But is this statement still culturally relevant?  American society has changed in many ways since WWII.  When Batman was created in 1939, it would have been quite rare for an “old money” family like the Waynes to be anything but white.  But nowadays, the idea of upper-class minorities is not so crazy, and I don’t think an African- or Asian-American Batman would be either.  For Bruce Wayne, I feel his social/economic class is the defining characteristic, more than his race.

Another issue is whether these kind of changes would be too confusing for a large audience.  People who read superhero comic books generally get pretty good at not getting too hung up on continuity.  So Nick Fury was white in the last series, and now he’s black.  Ok.  It’s the same way that Rogue can sometimes fly, and Jubilee is now a vampire.  But for the general public, it might be confusing as to why Bobby “Iceman” Drake was into Rogue and Kitty for 4 movies but now likes boys.

In any case, the corporations who stand to make lots of money from superhero movies are going to be extremely hesitant to make even “superficial” changes to cultural icons, no matter how good it makes the story.  Instead we could try…

  • Making new diverse characters

So, if we can’t mess with cultural icons, whether because we like their stories as-is or because they’re super profitable,  then we’ll just have to make some new superhero characters that are not straight white males.

Comic books have been doing this for decades.  Some of these characters are now being brought into the cinematic universes, such as Falcon, who was the first African-American superhero in mainstream comics when he was created in 1969.  We’ve also seen Warpath, Blink, Bishop, and Sunspot, with varying ethnic backgrounds, appear in X-men: Days of Future Past, and Skye/Daisy, who is arguably the main character of Agents of SHIELD, is a mixed-race woman.  Cyborg, another African-American, will be included in the Justice League movies, despite never having been considered a founding member of the League prior to the New 52.

Chloe Bennet as the mixed-race hacker Skye in Agents of SHIELD (abc.com)

Carol Danvers (formerly Ms. Marvel, now Captain Marvel) will be getting her own movie in a few years, the first of the MCU to feature a solo female superhero.  Though she’s been around under various aliases since the late 70s, Carol has really been leading the way for female superheros recently with a new (fully-clothed) look and very popular comic series as Captain Marvel.  We can see why Kamala Khan, the new Ms. Marvel, looks up to her.

But the truth is, no matter how many Captain Marvel movies they make, I don’t really believe that Captain Marvel will ever be as popular or well-known as Superman.  I guess time will tell.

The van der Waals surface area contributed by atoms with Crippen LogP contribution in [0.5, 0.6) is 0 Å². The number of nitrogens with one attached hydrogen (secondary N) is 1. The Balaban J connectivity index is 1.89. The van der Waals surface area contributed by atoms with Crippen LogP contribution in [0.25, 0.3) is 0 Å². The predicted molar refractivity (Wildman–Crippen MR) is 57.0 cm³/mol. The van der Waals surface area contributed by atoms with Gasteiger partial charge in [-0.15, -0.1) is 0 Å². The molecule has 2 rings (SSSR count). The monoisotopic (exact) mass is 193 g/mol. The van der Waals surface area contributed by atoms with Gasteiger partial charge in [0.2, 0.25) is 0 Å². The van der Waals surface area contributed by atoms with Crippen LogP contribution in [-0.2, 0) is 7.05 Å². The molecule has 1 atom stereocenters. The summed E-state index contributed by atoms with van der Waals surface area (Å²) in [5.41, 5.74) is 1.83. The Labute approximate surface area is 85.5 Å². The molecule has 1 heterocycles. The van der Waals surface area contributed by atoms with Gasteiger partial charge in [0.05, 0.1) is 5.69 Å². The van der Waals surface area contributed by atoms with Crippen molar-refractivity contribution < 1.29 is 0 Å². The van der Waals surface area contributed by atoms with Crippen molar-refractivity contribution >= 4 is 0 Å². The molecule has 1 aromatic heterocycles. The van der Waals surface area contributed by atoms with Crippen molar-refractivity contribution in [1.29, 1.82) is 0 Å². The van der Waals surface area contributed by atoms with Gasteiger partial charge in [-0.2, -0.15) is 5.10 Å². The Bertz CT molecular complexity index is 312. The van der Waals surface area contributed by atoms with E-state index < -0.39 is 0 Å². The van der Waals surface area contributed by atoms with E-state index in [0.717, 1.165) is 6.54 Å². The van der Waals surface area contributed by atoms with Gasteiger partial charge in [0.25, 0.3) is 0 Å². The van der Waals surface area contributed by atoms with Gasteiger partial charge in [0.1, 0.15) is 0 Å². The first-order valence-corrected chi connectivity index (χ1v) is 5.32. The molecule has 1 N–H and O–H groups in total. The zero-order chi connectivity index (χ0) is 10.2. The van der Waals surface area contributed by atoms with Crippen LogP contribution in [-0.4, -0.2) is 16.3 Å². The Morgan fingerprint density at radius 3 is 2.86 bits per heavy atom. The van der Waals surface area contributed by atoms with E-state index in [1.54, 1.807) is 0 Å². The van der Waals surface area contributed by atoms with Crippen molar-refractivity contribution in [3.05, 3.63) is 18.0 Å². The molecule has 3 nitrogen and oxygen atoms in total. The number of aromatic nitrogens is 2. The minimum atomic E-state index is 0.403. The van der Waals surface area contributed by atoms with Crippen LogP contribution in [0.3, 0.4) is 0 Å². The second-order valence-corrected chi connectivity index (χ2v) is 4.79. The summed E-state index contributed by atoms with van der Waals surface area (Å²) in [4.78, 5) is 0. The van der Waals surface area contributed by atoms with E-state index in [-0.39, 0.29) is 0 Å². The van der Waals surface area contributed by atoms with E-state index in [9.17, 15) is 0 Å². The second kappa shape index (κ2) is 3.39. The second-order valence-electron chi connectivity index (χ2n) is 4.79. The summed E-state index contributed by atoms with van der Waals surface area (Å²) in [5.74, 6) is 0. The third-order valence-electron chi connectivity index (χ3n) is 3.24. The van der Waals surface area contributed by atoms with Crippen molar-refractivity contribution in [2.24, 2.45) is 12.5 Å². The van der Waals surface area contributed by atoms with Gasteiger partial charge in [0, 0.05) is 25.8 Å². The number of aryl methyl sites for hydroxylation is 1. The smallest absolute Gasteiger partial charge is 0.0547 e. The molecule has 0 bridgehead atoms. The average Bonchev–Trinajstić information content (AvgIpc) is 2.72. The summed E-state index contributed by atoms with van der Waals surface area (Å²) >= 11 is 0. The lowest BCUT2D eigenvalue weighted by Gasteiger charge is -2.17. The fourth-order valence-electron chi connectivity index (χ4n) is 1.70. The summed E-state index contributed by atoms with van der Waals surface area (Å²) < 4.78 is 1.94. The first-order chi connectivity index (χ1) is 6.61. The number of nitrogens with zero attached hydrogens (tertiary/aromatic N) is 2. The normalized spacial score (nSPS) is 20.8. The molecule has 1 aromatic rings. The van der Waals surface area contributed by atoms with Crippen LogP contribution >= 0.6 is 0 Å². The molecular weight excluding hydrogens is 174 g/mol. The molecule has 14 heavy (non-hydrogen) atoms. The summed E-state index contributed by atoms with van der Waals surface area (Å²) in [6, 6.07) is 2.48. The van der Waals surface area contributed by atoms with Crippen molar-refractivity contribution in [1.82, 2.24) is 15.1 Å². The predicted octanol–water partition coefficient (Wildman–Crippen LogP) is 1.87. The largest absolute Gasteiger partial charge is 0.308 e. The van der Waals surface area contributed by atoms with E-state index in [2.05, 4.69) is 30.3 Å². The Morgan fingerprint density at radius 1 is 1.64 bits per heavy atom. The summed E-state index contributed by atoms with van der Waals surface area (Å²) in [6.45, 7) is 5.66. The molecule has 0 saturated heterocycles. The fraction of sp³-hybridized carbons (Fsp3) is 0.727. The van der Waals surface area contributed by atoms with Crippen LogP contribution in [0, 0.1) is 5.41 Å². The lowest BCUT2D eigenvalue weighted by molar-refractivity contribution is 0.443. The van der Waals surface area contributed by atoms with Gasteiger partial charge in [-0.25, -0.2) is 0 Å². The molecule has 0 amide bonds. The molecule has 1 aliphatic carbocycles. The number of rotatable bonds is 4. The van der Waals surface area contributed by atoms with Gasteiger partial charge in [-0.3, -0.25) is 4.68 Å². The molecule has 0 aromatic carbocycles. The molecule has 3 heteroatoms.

• Door Number 3: A little bit of both

The strategy that DC and Marvel have both been using quite successfully lately combines these first two ideas:  having a new character take up the mantle of a famous superhero.  (It doesn’t seem too crazy considering the frequency with which comic book heroes get killed off.)  Marvel’s new Avengers line-up includes Sam Wilson (Falcon) as Captain America, Jane Foster as Thor, Kamala Khan as Ms. Marvel, and Miles Morales as Spider-man.  Kamala and Miles specifically have been a huge hit, being brand new characters featured in well-received solo series titles who are now being incorporated into Marvel’s headliner team.

Although Ms. Marvel is not a particularly well-known superhero persona in the general public, Kamala has received huge amounts of press for being a Pakistani-American Muslim girl who deals with typical teenage problems (like strict parents) as well as dealing with criminals and saving citizens of Jersey City.  Her solo series has been selling very well.  Having just read the first collected volume of Ms. Marvel, I liked the way Kamala’s religion was represented: it is an essential part of her life (she would be a slightly different person if she hadn’t been raised Muslim), but at the same time it is only one part of her character, and neither the plot nor her superpowers revolve around it.

Miles has even more visibility, as Spider-man is one of Marvel’s signature heroes and was ranked 3rd behind Batman and Superman on IGN’s Top 100 Comic Book Heros of All Time.  In fact, many fans have suggested that Miles be the Spider-man of the MCU (because, do we really need a 3rd teenage Peter Parker rendition?), but the actors rumored to be in contention for the role look decidedly like young Peter Parker, so the powers-that-be at least feel that the general public is not ready for Miles as Spider-man.

First appearance of Miles Morales in Ultimate Fallout #4 (wikipedia)